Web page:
Home of the Blyth Festival
The heart of Blyth since 1920
This picture was taken shortly after the hall was constructed in 1920. The landscaping has not been done. There are only a few of us old guys around who can explain some of the original features of this amazing building, features that have been obscured by additions and other changes. They tell us a lot about the way of life in earlier days.
Note the open doors at the rear of the hall. They are the entrance to the firehall which was in use from 1920 to 1941. The fire equipment included two hand-drawn reels for carrying fire hoses to the scene of a fire as well as some axes and other tools for getting at the fire source. The fire hall also contained a structure for hanging the hoses for drying. In 1941 the village acquired its first fire truck, replacing the hose reels. The fire truck is on display at the current fire hall.
Notice the bell tower at the front of the building. That bell for many decades was rung at least three times a day: 7:00 am, 12 noon, and 6:00 pm. Occasionally, as a result of vandalism or other misbehaviour by young people, the council would set a curfew and the bell would be rung briefly at 9:00 pm to announce the curfew. The bell was rung by the person holding the job of town forman and police constable (plus many other duties).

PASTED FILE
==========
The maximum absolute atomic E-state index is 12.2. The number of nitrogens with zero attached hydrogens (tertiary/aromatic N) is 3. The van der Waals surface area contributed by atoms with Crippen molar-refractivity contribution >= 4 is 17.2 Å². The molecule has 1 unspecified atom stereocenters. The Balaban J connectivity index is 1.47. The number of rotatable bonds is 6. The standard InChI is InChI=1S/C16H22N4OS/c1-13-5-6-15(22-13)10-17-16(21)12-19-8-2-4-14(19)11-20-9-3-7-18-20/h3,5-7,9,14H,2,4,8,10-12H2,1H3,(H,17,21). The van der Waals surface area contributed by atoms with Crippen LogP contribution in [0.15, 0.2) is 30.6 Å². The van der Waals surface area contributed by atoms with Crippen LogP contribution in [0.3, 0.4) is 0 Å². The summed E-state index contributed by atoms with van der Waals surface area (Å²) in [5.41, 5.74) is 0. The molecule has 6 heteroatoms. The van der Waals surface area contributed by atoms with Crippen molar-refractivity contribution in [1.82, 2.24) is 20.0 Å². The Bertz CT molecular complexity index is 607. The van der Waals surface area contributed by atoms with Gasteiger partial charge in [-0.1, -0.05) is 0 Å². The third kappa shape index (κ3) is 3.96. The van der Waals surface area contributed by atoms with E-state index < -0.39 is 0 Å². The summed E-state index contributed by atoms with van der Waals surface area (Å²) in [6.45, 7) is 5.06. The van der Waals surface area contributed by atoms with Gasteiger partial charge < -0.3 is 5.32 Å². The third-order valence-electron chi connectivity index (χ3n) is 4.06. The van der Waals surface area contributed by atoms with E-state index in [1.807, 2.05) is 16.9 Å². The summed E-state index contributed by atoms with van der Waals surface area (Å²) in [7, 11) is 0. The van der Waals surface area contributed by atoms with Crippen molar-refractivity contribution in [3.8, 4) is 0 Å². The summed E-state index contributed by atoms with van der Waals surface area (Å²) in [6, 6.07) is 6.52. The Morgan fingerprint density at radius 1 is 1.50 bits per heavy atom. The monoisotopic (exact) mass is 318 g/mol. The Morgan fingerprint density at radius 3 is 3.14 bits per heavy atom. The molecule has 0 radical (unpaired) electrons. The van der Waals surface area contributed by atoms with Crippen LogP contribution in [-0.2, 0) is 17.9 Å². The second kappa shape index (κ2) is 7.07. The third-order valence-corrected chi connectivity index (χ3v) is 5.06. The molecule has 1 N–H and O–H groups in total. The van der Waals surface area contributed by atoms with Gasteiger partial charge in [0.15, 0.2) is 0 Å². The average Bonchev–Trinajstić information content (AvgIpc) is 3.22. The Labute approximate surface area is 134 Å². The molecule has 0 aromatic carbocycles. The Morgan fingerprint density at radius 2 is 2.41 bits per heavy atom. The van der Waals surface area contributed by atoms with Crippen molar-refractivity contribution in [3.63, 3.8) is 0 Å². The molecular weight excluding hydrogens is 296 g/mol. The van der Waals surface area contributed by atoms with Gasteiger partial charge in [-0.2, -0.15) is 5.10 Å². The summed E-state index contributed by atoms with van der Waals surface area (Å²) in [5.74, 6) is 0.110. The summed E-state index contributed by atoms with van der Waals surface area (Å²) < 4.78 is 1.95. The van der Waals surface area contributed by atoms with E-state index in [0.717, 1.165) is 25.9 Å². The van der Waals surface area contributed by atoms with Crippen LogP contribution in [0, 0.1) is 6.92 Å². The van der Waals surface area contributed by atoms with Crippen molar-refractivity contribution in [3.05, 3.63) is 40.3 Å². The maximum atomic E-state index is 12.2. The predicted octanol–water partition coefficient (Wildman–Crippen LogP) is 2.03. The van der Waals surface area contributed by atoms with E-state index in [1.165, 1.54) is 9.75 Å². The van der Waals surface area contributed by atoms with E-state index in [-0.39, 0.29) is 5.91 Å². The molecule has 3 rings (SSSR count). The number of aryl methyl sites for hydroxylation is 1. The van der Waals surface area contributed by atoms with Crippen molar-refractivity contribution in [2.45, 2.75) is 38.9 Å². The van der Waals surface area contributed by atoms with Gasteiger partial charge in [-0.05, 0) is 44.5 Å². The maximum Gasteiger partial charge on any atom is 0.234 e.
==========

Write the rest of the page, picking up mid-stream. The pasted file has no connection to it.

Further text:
The ringing of the bell was an art form in itself. Timing was everything. Jack Cowan held this position for many years during which he drew a distinctive and rhythmic sound from the old bell. Every other pause between rings was slightly longer than the other. When the bell swung back for the second ring he held the rope down for a moment, allowing the reverberation to continue before letting the bell swing down and up into the next ring. Wherever we were in the village when the bell sounded, my friends and I could always tell whether Jack was the ringer or whether he had to have someone stand-in for him.
My father, who operated a bakery across the street, was asked by Jack to stand-in for him for the noon bell ring one day. I recall my embarassment when I heard my father's rendition. He just didn't have the right rhythm, and I was sure that the whole town would be upset by the performance.
The rope for routine ringing the of the bell hung could be reached from the floor immediately above the front entrance of the building.
There was another way of ringing the bell which produced a radically different sound. It was produced by a clanger, a piece of metal which struck the bottom of the bell when the rope attached to it was pulled. This rope was a small white one which hung down the fromn of the hall from the bell tower to a bracket beside the front entance. This clapper was used exclusively for fire purposes: to sound the alarm for a fire, or to announce a meeting (fire practice, it was called) of the volunteer fire brigade. For a fire alarm the bell was pulled continuously and in an even rhythm; for fire practice it was rung as follows: clang,clang,clang, pause, clang, clang, clang, pause clang ,etc.
In larger printouts of this picture and the others taken up to the 1950s, you can see that white rope. It remained there beside the main entrance to the hall for many, many years. As far as I know, there never was an occasion when someone gave a false alarm or rang this bell as a prank.
There is a campaign in place to restore the ringing of the bell through an automated system. I only wish Jack Cowan were around to show them how to do it.